First, it brought down the upfront cost. Earlier, an LPG connection would cost Rs 4,500 to Rs 5,000, explains Dharmendra Pradhan, Union minister of state for petroleum and natural gas. “We purchased in bulk, thus, it cost barely Rs 3,200,” he adds. Of this, the government gives half the money as a one-time grant. This grant of Rs 1,600 covers the cost of a 14.2 kg cylinder, pressure regulator, hose and miscellaneous charges. They have to bear the cost of a two-burner stove, which comes to another Rs 1,600. If they cannot bear the cost of stove, they can get a loan from oil marketing companies. Thus, one can get the LPG connection for free under Ujjwala.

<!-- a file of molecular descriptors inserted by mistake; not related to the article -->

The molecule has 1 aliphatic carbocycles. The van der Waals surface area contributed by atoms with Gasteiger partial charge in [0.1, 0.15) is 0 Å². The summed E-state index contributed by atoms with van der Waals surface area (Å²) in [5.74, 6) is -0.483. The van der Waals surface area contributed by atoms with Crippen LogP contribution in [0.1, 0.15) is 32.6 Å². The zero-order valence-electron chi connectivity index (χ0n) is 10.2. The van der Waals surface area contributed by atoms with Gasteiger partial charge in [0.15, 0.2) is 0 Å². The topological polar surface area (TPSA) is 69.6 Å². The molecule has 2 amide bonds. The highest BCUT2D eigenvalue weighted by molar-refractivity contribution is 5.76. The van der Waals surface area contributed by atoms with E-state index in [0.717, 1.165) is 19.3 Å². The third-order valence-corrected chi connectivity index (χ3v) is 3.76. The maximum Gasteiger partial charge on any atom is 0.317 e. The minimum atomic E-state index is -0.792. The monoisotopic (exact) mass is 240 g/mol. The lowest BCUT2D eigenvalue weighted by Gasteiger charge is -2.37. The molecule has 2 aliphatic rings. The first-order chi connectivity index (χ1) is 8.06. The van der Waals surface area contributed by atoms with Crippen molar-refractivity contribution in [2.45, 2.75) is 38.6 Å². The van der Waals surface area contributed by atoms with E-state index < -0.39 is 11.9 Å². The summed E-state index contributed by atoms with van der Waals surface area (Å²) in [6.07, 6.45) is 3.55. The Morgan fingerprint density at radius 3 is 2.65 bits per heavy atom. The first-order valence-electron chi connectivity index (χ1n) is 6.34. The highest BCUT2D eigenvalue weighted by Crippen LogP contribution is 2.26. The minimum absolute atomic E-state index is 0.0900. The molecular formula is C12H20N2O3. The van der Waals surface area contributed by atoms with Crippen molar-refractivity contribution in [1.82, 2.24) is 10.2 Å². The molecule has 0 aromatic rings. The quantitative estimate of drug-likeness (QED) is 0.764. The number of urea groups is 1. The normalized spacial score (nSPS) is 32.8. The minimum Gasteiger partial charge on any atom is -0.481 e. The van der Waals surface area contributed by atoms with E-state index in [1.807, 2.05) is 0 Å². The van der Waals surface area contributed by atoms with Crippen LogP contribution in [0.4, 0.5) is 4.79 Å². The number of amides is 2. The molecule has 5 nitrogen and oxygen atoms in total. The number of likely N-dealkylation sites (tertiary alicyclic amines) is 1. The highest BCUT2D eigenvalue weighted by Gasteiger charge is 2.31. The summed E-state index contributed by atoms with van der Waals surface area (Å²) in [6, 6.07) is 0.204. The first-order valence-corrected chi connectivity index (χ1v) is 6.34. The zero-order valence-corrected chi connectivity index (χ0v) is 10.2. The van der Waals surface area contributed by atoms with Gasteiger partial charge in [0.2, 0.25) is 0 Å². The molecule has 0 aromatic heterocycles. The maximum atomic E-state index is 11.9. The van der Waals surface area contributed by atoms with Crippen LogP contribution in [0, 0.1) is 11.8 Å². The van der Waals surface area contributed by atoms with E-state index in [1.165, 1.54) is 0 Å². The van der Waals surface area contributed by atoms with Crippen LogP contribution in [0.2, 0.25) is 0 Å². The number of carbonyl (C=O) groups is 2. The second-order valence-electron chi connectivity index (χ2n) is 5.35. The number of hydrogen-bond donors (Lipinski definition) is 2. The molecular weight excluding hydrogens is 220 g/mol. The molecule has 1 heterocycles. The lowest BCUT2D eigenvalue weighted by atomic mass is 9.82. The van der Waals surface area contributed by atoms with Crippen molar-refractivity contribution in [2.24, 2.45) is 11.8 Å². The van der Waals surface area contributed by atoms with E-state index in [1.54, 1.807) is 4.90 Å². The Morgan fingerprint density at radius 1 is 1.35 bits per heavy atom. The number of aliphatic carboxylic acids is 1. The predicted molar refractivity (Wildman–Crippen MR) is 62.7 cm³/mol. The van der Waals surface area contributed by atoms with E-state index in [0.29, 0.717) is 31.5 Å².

Refilling pinches the pocket
But once a BPL family has got the connection it gets no further support from the government. It has to refill the cylinder at the market cost like anyone else. And if the family has availed a loan at the time of taking the connection, it will have to shell out more money for the first few refillings than the well-off families in cities do.
Here is why: refilling a cylinder costs between Rs 450 to Rs 800, depending on where one is living. The subsidy on this also varies from state to state and is roughly a fourth of the cost of cylinder. This subsidy is transferred to the buyer’s bank account. But those who have taken a loan would not get the subsidy because the subsidy on refilling is treated as the EMI. Recovering the loan of Rs 1,600 typically takes seven to eight refillings. Once the loan amount is recovered, the subsidy resumes and is transferred to the customers’ bank account.